"Si Otsedoha (We're Still Here) is not only an artistically excellent work that shines a light on North Carolina music and composers, but it also gives voice to a group of people in our home state who feel forgotten," Michelle Hamilton, Charlotte Symphony Interim President and CEO, said. "The Charlotte Symphony is proud to share the stage with these young singers and provide a platform for their voices."
Hear their message: Join us on Jan. 31 and Feb. 1 at Belk Theater. Also on the program: Copland's Appalachian Spring and Barber's Adagio for Strings.
We asked CSO musicians to "turn back time"... and, boy, did they deliver! With its distinctive fashion, slang, and music, the 1980s was definitely the raddest decade in history. Take a blast to the past with these old-school cool photos!
Violist Ning ZhaoNing immigrated to the U.S. to further his music education at Kent State University in 1986. This photo was taken during his first year. With this white jacket and sneaker combo, Ning shows that he definitely knows as much about fashion as he does about music - like the back of his hand.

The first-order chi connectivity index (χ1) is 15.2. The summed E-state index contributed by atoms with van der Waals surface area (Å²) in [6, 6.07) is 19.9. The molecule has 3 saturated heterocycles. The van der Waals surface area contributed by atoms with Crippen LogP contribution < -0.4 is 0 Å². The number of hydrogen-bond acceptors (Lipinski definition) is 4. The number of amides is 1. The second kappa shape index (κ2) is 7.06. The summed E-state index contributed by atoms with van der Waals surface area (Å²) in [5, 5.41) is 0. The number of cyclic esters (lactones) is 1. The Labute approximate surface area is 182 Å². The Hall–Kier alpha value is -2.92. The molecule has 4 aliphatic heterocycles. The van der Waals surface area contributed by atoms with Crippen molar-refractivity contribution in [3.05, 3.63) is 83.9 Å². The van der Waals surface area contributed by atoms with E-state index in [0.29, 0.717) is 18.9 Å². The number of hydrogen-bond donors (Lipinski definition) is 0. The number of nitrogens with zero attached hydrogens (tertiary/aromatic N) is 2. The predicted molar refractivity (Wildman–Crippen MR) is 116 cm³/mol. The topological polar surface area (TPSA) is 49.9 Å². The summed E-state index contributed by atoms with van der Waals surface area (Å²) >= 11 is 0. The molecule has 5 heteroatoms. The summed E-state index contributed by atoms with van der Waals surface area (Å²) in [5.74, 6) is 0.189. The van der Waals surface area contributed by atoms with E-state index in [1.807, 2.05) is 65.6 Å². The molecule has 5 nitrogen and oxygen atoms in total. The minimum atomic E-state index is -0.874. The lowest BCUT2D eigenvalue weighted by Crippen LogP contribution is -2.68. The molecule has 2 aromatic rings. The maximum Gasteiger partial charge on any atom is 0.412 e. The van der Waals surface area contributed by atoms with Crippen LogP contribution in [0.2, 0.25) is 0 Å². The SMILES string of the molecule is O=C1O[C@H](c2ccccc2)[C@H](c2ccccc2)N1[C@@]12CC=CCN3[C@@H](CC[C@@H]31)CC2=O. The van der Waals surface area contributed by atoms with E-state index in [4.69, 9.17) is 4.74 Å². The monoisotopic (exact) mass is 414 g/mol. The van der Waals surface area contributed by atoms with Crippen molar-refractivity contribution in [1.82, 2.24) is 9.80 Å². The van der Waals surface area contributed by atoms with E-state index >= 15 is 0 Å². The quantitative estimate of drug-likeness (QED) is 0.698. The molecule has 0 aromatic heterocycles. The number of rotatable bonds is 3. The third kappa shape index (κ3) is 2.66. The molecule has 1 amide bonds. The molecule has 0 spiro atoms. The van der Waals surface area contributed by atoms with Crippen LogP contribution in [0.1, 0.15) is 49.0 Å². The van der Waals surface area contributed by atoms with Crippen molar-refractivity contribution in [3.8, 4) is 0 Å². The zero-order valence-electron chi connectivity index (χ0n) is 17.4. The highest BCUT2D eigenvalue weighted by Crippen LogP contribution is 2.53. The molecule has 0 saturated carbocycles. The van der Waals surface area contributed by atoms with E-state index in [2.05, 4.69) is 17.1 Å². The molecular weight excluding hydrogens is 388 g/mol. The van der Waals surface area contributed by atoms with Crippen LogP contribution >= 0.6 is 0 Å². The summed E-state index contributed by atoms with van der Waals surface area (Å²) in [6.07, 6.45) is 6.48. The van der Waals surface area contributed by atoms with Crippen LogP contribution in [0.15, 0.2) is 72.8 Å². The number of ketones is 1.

Acting Assistant Principal Double Bassist Jason McNeelJason may have been young in the '80s, but he definitely had his finger on the pop culture pulse. On Halloween of 1988, Jason was repping one of the most iconic characters of the decade: Alf. He definitely proved his love for the extraterrestrial by featuring him in his outfit not once, but twice.
Evidently, I loved Alf! ~ Jason McNeel